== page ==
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NLDS preview: Takeaways from Dodgers vs. Diamondbacks in the regular season

Los Angeles Dodgers v Arizona Diamondbacks Photo by Christian Petersen/Getty Images

The Dodgers in the National League Division Series are facing the Diamondbacks, a team with which they are intimately familiar, having played 13 times this season. Let’s look at what, if anything, we can take away from the regular season battles between Los Angeles and Arizona.

The Dodgers won eight of 13 games against the D-backs this season, which can be split into two parts, which seem worlds apart. Arizona and LA played eight times in the first 10 games of the season. They split four games at Dodger Stadium to start the year, the Arizona took three out of four games the next weekend at Chase Field, serving notice that the Diamondbacks were a team to be reckoned with in 2023.

Arizona spent 66 days in first place this season, all before the All-Star break. After that, the Dodgers pulled away from the pack, especially with a dominant 24-5 August that included five wins over the Diamondbacks, two in Phoenix and three in Los Angeles.

Pitching matchups

Looking back at the arms used in the first week and a half is a checklist of the fallen. Noah Syndergaard and Madison Bumgarner each started twice, both long since dispatched. Dustin May started twice in those games, and had elbow surgery a month later. Zack Davies started twice and didn’t last the season with Arizona. Julio Urías started opening day and is now on administrative leave under MLB investigation, his likeness nowhere visible at Dodger Stadium.

Merrill Kelly starts Game 1 for the D-backs, and he’s never beaten the Dodgers in 16 career starts. He’s 0-11 with a 5.49 ERA against LA, but it’s not that simple. The Dodgers absolutely tattooed Kelly in 2022, hanging him with five losses and six home runs with an 8.25 ERA. This year the Dodgers have won three of his four starts against them, but Kelly had a 3.98 ERA with no homers allowed. Two of his starts this year against LA were scoreless, though the Dodgers did chase him with four walks and 74 pitches in 3⅔ innings in one of those scoreless outings, back on March 31.

Zac Gallen closed out the Brewers on Wednesday, and is in line to start Game 2 against the Dodgers on Monday. The Dodgers tagged him for five runs in 4⅔ innings on opening day, and homered four times off him, plating six runs in 5⅓ innings on August 28. Outside of those two losses in two starts against the Dodgers, Gallen had a 3.15 ERA in 32 starts. Gallen on the season walked three or more batters only five times, including both starts against LA.

Rookie Brandon Pfaadt, who started Game 1 against Milwaukee, lost both starts to the Dodgers this year, allowing 10 runs (nine earned) in 8⅔ innings in August.

Clayton Kershaw, the Dodgers’ Game 1 starter, had a 3.18 ERA in three starts against Arizona this season. He allowed one run in each of his wins at Dodger Stadium, and allowed four runs in a loss at Chase Field on April 7.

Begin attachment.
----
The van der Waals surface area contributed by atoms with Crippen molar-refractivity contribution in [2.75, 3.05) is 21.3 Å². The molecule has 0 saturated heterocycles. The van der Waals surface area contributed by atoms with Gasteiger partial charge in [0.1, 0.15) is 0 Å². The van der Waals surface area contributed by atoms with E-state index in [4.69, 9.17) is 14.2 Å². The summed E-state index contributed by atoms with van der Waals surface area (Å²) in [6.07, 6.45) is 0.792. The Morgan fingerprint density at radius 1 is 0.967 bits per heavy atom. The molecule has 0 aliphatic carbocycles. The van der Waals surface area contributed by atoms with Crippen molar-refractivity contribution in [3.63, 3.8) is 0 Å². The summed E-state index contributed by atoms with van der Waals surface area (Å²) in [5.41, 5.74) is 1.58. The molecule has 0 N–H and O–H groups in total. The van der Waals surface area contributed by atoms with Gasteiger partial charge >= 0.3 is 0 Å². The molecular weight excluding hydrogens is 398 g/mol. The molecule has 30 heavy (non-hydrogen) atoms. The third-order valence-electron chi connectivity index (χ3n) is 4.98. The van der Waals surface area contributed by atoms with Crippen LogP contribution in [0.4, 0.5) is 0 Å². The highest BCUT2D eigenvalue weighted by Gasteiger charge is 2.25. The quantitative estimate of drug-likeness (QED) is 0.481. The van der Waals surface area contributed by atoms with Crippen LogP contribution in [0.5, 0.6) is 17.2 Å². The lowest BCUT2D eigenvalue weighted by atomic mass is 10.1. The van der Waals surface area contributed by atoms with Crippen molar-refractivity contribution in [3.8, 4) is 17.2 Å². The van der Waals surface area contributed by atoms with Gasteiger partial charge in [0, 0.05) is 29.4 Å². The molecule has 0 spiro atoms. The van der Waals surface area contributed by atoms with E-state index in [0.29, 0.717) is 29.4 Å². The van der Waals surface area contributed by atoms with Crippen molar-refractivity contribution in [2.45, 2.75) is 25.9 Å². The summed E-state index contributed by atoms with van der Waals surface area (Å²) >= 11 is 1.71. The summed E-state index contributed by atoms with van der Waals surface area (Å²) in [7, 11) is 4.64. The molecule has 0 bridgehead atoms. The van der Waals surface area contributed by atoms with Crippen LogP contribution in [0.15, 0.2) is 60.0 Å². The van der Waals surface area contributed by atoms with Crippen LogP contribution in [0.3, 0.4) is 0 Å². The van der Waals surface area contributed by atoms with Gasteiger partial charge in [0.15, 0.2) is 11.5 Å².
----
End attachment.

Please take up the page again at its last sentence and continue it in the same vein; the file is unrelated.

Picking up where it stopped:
Bobby Miller pitched into the seventh inning for the first time in a scoreless start on August 9 in Phoenix. He allowed four runs in six innings to Arizona at home on August 28, but got the win thanks to the Dodgers offense against Gallen.

Ryan Pepiot only faced the D-backs once, and pitched five scoreless innings on August 30. Lance Lynn did not face Arizona this season, either with the Dodgers or White Sox.

If you’re keeping track at home, the Dodgers won five of six games against the D-backs started by Kershaw, Miller, or Pepiot, with four of the wins against Kelly, Gallen, and Pfaadt.

There will be many more innings besides the starting pitchers, though, and Arizona’s bullpen got 28 outs without allowing a run against Milwaukee. The Dodgers would do well to give that D-backs bullpen many more chances to see if that holds up.

Men of steal

One of the takeaways from the Dodgers dropping five of eight games to the D-backs in March and April was how athletic Arizona was. They ran all over the Dodgers, stealing 12 bases without getting caught in those eight games.

Only three were against Noah Syndergaard, the worst pitcher in the majors at holding runners throughout his career. It can’t all be pinned on the Dodgers jettisoning Syndergaard, but they have shown vast improvement with runners on base as the season progressed.

In the first 81 games of the season, the Dodgers allowed 101 steals, worst in the majors, at an 88.6-percent clip. Even removing Syndergaard’s 20 steals allowed, Dodgers pitchers would have been third-worst in giving up steals in the first half of the season.

But in the last 81 games, Dodgers pitchers have allowed only 41 stolen bases, second-fewest in the majors, at a 71.9-percent clip.

Most of the worst Dodgers pitchers at holding runners are gone, including Phil Bickford (11 steals in only 42 innings with LA). Julio Urías (11 steals, an anomaly for him). Shelby Miller allowed eight steals in nine attempts in only 42 innings, but has allowed only one steal in 11 appearances since returning from the injured list. It helps that he has only allowed eight of 43 batters to reach base during that time.

In the five Dodgers-Diamondbacks games in August, Arizona stole only two bases in three attempts. Both steals came against Dodgers named Ryan (Brasier and Pepiot).

On the flip side, keep an eye on Mookie Betts during the playoffs. He hasn’t stolen more than 14 bases in a season in his four years with the Dodgers, totaling 46 steals in 471 games, an average of 16 stolen bases per 162 games. He picks his spots over the long season. But in the postseason, Betts has 12 steals (in 13 attempts) in 34 games, an average of 57 steals per 162 games.

Diamondbacks catcher Gabriel Moreno has thrown out 39 percent of runners trying to steal, with only 35 steals in 93 starts behind the plate. It might be tough to run if he’s behind the plate for Arizona.